Archive for August 15th, 2009



Deep in the Green

Deep in the Green

Emmon’s Preserve, managed by the Kennebunk Land Trust, is one of my favorite places to photograph. It is also one of the most difficult. A river runs through it ­čśë under a solid canopy of maples and pines, and depending on the weather can be anything from a trickle down over rocks and through pools to a raging torrent. The light is very tricky. Lots of shadow, from open to deep, and shafts of full sun illumination random patches of┬ávegetation, a rock here and there, and select passages in the stream…often a single curl of water around a stone. It is any exposure system’s worst nightmare. Then too, the light is green in the shadows which gives most white balance automation fits.

And it is beautiful with an almost mystical beauty.

So I go back again and again to try again and again to capture what I see and feel there…with never any more than limited success.

This shot comes from an area of the Preserve I only discovered on my last visit. I don’t know how I missed it all these years, but a side trail loops up over a small ridge and comes back down to the river above the rapids and pools I know so well. This section is quieter, but with its own beauty.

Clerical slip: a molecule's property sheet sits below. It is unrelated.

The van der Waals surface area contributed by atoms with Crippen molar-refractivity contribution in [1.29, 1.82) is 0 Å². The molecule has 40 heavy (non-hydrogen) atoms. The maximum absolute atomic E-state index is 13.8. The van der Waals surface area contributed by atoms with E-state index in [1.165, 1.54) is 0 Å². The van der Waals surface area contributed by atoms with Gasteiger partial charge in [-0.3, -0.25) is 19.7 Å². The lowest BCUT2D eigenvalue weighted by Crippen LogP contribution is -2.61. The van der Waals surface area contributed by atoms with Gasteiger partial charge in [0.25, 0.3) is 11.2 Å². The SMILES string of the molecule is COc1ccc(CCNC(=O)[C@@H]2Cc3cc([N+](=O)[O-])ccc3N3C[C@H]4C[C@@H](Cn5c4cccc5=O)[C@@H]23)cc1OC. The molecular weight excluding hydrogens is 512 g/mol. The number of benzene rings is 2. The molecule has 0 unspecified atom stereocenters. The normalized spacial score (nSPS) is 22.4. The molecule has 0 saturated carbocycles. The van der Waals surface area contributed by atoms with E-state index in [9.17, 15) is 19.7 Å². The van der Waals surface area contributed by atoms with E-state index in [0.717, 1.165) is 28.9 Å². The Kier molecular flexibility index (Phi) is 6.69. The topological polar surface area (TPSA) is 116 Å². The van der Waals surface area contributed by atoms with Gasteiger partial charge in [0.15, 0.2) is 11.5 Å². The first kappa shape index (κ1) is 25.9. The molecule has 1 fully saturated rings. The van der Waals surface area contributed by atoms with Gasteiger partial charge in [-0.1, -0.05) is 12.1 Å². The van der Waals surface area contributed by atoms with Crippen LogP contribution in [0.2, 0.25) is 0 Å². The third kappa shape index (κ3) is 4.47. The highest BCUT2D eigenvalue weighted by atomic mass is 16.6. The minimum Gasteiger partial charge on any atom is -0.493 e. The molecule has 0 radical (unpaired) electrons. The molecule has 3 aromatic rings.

Sony DCS H50 at full wide (31mm equivalent). F3.2 @ 1/60th @ ISO 100. Programed auto with -.7EV exposure compensation to tame the highlights.

Even with the exposure compensation, an image like this requires post-processing. Heavy Recovery was needed to bring out any detail in the brighter areas back among the trees, and Fill Light was needed to open the shadows. Added Clarity and Vibrance and Landscape sharpen.

I have mentioned before that post-processing in situations like this is not used to save an incorrectly exposed image. In the field you expose the image knowing what you can and will do to it in Lightroom. You expose it differently than you might if Lightroom were not available. -.7 EV is not enough to bring out detail in the highlights, and yet it makes the shadows too dark, obscuring detail there. -.7EV is, however, the correct place to begin expanding the dynamic range with the tools available in Lightroom. All but the brightest highlights can be brought back in range by Recovery, and the Fill Light tool does a good job of selectively opening the shadows. You have to know this when making the exposure in the field. In a sense you see the image as it will be after post-processing, and expose for that.

It is easier than it sounds, since, with the EV adjustment, the Programed auto on the H50 produces an excellent, well balanced, beginning exposure. If I ever switch cameras (realistically when I switch cameras) I am going to have to learn to do this all over again.

And Emmon’s Preserve is there, always willing to teach me.

[An expanded version of this post, with more on learning to expose for post, will appear on Point and Shoot Landscape in the next few days.]